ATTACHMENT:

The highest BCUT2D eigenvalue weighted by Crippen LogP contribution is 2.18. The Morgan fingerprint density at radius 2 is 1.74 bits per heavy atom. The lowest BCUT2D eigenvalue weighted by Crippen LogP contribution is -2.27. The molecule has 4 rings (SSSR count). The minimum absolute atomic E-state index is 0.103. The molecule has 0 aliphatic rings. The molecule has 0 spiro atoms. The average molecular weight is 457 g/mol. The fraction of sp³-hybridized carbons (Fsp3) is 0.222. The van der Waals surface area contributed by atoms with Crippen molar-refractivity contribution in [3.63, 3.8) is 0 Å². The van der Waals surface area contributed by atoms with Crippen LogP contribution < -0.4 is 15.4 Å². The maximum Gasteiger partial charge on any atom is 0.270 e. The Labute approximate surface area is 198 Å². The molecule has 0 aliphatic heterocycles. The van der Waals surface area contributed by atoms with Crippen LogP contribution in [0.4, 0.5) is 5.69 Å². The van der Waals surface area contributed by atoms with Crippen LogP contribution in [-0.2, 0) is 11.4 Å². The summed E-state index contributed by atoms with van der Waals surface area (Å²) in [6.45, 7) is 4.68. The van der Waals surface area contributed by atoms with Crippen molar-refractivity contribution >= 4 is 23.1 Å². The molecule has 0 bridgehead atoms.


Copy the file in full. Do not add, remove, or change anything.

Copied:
The highest BCUT2D eigenvalue weighted by Crippen LogP contribution is 2.18. The Morgan fingerprint density at radius 2 is 1.74 bits per heavy atom. The lowest BCUT2D eigenvalue weighted by Crippen LogP contribution is -2.27. The molecule has 4 rings (SSSR count). The minimum absolute atomic E-state index is 0.103. The molecule has 0 aliphatic rings. The molecule has 0 spiro atoms. The average molecular weight is 457 g/mol. The fraction of sp³-hybridized carbons (Fsp3) is 0.222. The van der Waals surface area contributed by atoms with Crippen molar-refractivity contribution in [3.63, 3.8) is 0 Å². The van der Waals surface area contributed by atoms with Crippen LogP contribution < -0.4 is 15.4 Å². The maximum Gasteiger partial charge on any atom is 0.270 e. The Labute approximate surface area is 198 Å². The molecule has 0 aliphatic heterocycles. The van der Waals surface area contributed by atoms with Crippen LogP contribution in [0.4, 0.5) is 5.69 Å². The van der Waals surface area contributed by atoms with Crippen LogP contribution in [-0.2, 0) is 11.4 Å². The summed E-state index contributed by atoms with van der Waals surface area (Å²) in [6.45, 7) is 4.68. The van der Waals surface area contributed by atoms with Crippen molar-refractivity contribution >= 4 is 23.1 Å². The molecule has 0 bridgehead atoms.